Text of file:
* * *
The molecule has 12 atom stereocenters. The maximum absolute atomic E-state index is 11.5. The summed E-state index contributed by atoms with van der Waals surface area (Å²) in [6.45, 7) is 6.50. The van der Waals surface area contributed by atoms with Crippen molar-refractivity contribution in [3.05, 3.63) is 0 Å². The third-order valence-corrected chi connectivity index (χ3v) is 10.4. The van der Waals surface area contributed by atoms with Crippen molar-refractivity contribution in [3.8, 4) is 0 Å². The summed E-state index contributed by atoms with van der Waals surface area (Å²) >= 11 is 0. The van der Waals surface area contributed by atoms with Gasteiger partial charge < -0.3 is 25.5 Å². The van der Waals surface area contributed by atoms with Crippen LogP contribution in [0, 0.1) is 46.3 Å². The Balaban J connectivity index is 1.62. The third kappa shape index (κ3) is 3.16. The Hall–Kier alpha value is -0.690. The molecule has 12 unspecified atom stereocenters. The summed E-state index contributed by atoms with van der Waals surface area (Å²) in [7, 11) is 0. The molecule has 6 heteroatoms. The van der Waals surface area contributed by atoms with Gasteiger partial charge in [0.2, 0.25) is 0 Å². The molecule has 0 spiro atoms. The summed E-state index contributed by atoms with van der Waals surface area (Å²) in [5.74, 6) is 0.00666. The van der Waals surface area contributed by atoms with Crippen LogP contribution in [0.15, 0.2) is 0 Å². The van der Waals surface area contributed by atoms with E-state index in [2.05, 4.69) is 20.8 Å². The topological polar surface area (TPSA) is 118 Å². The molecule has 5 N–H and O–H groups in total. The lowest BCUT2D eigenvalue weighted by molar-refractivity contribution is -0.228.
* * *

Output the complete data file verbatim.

The molecule has 12 atom stereocenters. The maximum absolute atomic E-state index is 11.5. The summed E-state index contributed by atoms with van der Waals surface area (Å²) in [6.45, 7) is 6.50. The van der Waals surface area contributed by atoms with Crippen molar-refractivity contribution in [3.05, 3.63) is 0 Å². The third-order valence-corrected chi connectivity index (χ3v) is 10.4. The van der Waals surface area contributed by atoms with Crippen molar-refractivity contribution in [3.8, 4) is 0 Å². The summed E-state index contributed by atoms with van der Waals surface area (Å²) >= 11 is 0. The van der Waals surface area contributed by atoms with Gasteiger partial charge < -0.3 is 25.5 Å². The van der Waals surface area contributed by atoms with Crippen LogP contribution in [0, 0.1) is 46.3 Å². The Balaban J connectivity index is 1.62. The third kappa shape index (κ3) is 3.16. The Hall–Kier alpha value is -0.690. The molecule has 12 unspecified atom stereocenters. The summed E-state index contributed by atoms with van der Waals surface area (Å²) in [7, 11) is 0. The molecule has 6 heteroatoms. The van der Waals surface area contributed by atoms with Gasteiger partial charge in [0.2, 0.25) is 0 Å². The molecule has 0 spiro atoms. The summed E-state index contributed by atoms with van der Waals surface area (Å²) in [5.74, 6) is 0.00666. The van der Waals surface area contributed by atoms with Crippen LogP contribution in [0.15, 0.2) is 0 Å². The van der Waals surface area contributed by atoms with E-state index in [2.05, 4.69) is 20.8 Å². The topological polar surface area (TPSA) is 118 Å². The molecule has 5 N–H and O–H groups in total. The lowest BCUT2D eigenvalue weighted by molar-refractivity contribution is -0.228.